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Suffering Idealized Essay

1333 words - 5 pages

Universally feared, pain and suffering are typically detested and avoided at all costs. Raskolnikov is humanized in Crime and Punishment due to his fear of suffering and avoidance of it. However, due to the social and economic ruin of Russia during the setting of the novel, many characters seek out suffering. Inspired by Christianity and the self-sacrifice of the Savior, people turn to the religion as a security blanket, which adds meaning to their existence. These characters not only welcome suffering, but also search for it and throw themselves into adversity.
Ironically for the time period, female characters in the book represent Christian symbols, sacrificing themselves for what they love. Raskolnikov’s own sister, Dunya, acquires a very Christ-like position due to her extensive self-sacrifice. Having grown up in the same environmental situations as Raskolnikov, there is still a distinctive difference in their personalities. This difference allows Dunya to be adored by those around her as contrasted with Raskolnikov who, when at school, was mentioned to have “no friends…” and “nobody liked him” (63). Here Raskolnikov’s differentiation from society is clearly demonstrated. Dunya takes her role a step further and is described as someone who “demands to accept torment for someone else’s sake as quickly as possible.” (567). The connotation of the word “demands” conveys her self-brought on obligation to undergo hardships. The word “quickly” demonstrates just how frenzied her need to suffer for others is. An akin female who also craves suffering is Sonya. This is most clearly validated by her occupation as a prostitute. A prostitute typically sacrifices all they physically have for the sake of others. Her life is meager living in a “ very low ceilinged” (375) room, after previously being thrown out of her family home. Her lodgings low ceiling references the absence of air she struggles with as a byproduct of her transgressions. Despite the inadequate treatment she faces, her love for her family never falters and she continues to put them first throughout. She uses her pitiful wages from prostitution to provide for her family when she herself is in great need as well. She got into prostitution as a way to earn her family wages and still provides for them above herself. Sonya and Dunya are excellent representations of capable, women who crave hardship as a means of aiding those they care for.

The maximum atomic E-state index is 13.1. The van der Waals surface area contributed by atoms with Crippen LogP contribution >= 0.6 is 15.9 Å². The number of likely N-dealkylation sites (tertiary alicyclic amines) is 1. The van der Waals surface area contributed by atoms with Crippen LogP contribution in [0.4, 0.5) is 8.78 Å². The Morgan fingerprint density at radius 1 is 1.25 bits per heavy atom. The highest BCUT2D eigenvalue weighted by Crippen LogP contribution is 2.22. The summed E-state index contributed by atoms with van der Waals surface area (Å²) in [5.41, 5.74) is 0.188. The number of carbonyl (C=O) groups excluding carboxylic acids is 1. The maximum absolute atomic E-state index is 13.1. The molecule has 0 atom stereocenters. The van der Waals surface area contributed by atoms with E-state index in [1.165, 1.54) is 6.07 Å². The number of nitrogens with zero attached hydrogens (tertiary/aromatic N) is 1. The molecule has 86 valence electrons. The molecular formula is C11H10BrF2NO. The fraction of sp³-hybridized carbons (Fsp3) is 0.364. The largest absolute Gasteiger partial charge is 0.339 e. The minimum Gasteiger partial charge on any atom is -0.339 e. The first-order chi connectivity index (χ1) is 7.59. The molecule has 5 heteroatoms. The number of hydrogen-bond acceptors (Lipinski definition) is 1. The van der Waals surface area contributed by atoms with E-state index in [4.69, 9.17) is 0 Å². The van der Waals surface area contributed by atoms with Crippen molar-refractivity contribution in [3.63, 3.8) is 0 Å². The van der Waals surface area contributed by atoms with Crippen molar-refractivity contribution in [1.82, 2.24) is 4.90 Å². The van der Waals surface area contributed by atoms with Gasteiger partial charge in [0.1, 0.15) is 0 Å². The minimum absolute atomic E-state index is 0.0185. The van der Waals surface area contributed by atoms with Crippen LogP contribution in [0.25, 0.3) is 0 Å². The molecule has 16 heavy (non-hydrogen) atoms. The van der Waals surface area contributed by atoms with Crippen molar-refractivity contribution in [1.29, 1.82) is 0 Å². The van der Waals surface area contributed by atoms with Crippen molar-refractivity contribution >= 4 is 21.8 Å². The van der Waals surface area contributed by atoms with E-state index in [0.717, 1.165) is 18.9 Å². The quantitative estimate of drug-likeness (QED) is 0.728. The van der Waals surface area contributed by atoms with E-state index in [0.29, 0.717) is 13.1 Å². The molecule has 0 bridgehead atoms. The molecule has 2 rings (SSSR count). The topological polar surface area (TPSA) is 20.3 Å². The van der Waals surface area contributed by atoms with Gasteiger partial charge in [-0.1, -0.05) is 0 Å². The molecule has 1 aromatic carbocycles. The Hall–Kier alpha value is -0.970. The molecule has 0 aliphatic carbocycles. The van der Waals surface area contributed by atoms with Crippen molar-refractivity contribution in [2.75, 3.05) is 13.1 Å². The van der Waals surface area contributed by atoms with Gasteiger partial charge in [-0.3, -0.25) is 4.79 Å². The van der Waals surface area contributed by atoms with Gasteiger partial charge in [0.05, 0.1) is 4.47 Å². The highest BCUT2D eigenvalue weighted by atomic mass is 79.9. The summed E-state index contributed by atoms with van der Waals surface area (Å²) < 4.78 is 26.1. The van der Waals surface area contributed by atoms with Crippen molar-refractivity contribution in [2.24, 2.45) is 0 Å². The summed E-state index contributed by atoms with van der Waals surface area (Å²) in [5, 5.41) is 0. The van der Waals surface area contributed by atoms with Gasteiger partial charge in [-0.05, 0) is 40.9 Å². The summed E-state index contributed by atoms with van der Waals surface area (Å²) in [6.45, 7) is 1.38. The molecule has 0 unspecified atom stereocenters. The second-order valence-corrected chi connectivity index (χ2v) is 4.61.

Raskolnikov’s ultimate foe, Porfiry, is another character who inadvertently puts himself through suffering. Over the strenuous years endured in his criminal psychology field he has fallen to cigarettes as a vice for his pain. Later on he will admit that he is “short of breath”, and even that his “lungs are dilated” (535), but he still cannot give up the habit. His coping mechanism provides temporary relief, but is wreaking havoc on his health. Without consciously realizing it, Porfiry is using the cigarettes to torment himself. His panted...

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